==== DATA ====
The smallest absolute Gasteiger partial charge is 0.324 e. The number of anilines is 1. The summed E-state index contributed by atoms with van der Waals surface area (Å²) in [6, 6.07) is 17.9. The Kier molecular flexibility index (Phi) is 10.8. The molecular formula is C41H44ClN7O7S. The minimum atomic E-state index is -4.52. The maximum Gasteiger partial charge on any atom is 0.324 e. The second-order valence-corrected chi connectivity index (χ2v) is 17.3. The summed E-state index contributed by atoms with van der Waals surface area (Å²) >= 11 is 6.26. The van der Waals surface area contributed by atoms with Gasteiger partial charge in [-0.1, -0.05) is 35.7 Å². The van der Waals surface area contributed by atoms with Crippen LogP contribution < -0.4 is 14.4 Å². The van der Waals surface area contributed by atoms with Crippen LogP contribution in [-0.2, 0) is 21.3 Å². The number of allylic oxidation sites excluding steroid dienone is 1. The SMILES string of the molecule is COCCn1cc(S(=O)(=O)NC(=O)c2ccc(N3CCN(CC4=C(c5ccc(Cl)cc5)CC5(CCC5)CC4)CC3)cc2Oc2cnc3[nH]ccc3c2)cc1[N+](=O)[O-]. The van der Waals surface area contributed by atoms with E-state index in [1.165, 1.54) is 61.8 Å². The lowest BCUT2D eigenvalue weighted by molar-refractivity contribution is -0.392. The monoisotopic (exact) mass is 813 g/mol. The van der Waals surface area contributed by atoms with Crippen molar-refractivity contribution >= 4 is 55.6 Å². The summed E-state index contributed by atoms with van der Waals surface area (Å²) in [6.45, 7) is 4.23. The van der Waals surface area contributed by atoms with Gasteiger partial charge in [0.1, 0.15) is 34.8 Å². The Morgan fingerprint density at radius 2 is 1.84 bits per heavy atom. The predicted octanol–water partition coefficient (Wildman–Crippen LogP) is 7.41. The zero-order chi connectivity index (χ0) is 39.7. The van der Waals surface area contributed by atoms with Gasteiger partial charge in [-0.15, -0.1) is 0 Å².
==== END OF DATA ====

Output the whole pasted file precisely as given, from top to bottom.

The smallest absolute Gasteiger partial charge is 0.324 e. The number of anilines is 1. The summed E-state index contributed by atoms with van der Waals surface area (Å²) in [6, 6.07) is 17.9. The Kier molecular flexibility index (Phi) is 10.8. The molecular formula is C41H44ClN7O7S. The minimum atomic E-state index is -4.52. The maximum Gasteiger partial charge on any atom is 0.324 e. The second-order valence-corrected chi connectivity index (χ2v) is 17.3. The summed E-state index contributed by atoms with van der Waals surface area (Å²) >= 11 is 6.26. The van der Waals surface area contributed by atoms with Gasteiger partial charge in [-0.1, -0.05) is 35.7 Å². The van der Waals surface area contributed by atoms with Crippen LogP contribution < -0.4 is 14.4 Å². The van der Waals surface area contributed by atoms with Crippen LogP contribution in [-0.2, 0) is 21.3 Å². The number of allylic oxidation sites excluding steroid dienone is 1. The SMILES string of the molecule is COCCn1cc(S(=O)(=O)NC(=O)c2ccc(N3CCN(CC4=C(c5ccc(Cl)cc5)CC5(CCC5)CC4)CC3)cc2Oc2cnc3[nH]ccc3c2)cc1[N+](=O)[O-]. The van der Waals surface area contributed by atoms with E-state index in [1.165, 1.54) is 61.8 Å². The lowest BCUT2D eigenvalue weighted by molar-refractivity contribution is -0.392. The monoisotopic (exact) mass is 813 g/mol. The van der Waals surface area contributed by atoms with Crippen molar-refractivity contribution >= 4 is 55.6 Å². The summed E-state index contributed by atoms with van der Waals surface area (Å²) in [6.45, 7) is 4.23. The van der Waals surface area contributed by atoms with Gasteiger partial charge in [0.1, 0.15) is 34.8 Å². The Morgan fingerprint density at radius 2 is 1.84 bits per heavy atom. The predicted octanol–water partition coefficient (Wildman–Crippen LogP) is 7.41. The zero-order chi connectivity index (χ0) is 39.7. The van der Waals surface area contributed by atoms with Gasteiger partial charge in [-0.15, -0.1) is 0 Å².